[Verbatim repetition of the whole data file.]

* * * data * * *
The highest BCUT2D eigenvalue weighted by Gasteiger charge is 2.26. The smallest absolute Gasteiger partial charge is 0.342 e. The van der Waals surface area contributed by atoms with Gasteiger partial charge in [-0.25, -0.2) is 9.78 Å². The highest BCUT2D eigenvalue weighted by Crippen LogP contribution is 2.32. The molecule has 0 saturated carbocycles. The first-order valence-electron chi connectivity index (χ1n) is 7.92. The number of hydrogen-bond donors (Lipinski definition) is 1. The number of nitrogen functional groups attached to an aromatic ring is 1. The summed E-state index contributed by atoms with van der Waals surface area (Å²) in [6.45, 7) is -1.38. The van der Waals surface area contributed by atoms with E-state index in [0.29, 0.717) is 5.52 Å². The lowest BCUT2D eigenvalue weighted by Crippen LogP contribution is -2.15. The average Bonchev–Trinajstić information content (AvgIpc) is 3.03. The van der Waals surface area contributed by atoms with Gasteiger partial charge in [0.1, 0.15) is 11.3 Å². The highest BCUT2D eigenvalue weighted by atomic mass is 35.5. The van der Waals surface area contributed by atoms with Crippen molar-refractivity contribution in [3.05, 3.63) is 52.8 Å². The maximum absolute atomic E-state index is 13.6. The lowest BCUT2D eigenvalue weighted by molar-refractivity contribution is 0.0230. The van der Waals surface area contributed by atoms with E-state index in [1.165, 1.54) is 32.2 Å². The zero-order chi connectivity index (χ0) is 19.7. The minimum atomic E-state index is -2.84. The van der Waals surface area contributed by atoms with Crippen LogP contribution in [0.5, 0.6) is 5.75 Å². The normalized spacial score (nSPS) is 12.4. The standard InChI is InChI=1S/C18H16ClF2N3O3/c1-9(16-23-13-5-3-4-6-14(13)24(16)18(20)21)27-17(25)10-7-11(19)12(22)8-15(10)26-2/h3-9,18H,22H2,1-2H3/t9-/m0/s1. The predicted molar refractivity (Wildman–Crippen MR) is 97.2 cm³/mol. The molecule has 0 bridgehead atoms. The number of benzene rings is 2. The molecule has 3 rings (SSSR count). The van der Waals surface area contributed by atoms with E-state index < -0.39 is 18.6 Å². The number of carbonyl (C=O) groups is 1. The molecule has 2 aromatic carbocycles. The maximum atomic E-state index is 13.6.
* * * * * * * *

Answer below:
The highest BCUT2D eigenvalue weighted by Gasteiger charge is 2.26. The smallest absolute Gasteiger partial charge is 0.342 e. The van der Waals surface area contributed by atoms with Gasteiger partial charge in [-0.25, -0.2) is 9.78 Å². The highest BCUT2D eigenvalue weighted by Crippen LogP contribution is 2.32. The molecule has 0 saturated carbocycles. The first-order valence-electron chi connectivity index (χ1n) is 7.92. The number of hydrogen-bond donors (Lipinski definition) is 1. The number of nitrogen functional groups attached to an aromatic ring is 1. The summed E-state index contributed by atoms with van der Waals surface area (Å²) in [6.45, 7) is -1.38. The van der Waals surface area contributed by atoms with E-state index in [0.29, 0.717) is 5.52 Å². The lowest BCUT2D eigenvalue weighted by Crippen LogP contribution is -2.15. The average Bonchev–Trinajstić information content (AvgIpc) is 3.03. The van der Waals surface area contributed by atoms with Gasteiger partial charge in [0.1, 0.15) is 11.3 Å². The highest BCUT2D eigenvalue weighted by atomic mass is 35.5. The van der Waals surface area contributed by atoms with Crippen molar-refractivity contribution in [3.05, 3.63) is 52.8 Å². The maximum absolute atomic E-state index is 13.6. The lowest BCUT2D eigenvalue weighted by molar-refractivity contribution is 0.0230. The van der Waals surface area contributed by atoms with E-state index in [1.165, 1.54) is 32.2 Å². The zero-order chi connectivity index (χ0) is 19.7. The minimum atomic E-state index is -2.84. The van der Waals surface area contributed by atoms with Crippen LogP contribution in [0.5, 0.6) is 5.75 Å². The normalized spacial score (nSPS) is 12.4. The standard InChI is InChI=1S/C18H16ClF2N3O3/c1-9(16-23-13-5-3-4-6-14(13)24(16)18(20)21)27-17(25)10-7-11(19)12(22)8-15(10)26-2/h3-9,18H,22H2,1-2H3/t9-/m0/s1. The predicted molar refractivity (Wildman–Crippen MR) is 97.2 cm³/mol. The molecule has 0 bridgehead atoms. The number of benzene rings is 2. The molecule has 3 rings (SSSR count). The van der Waals surface area contributed by atoms with E-state index < -0.39 is 18.6 Å². The number of carbonyl (C=O) groups is 1. The molecule has 2 aromatic carbocycles. The maximum atomic E-state index is 13.6.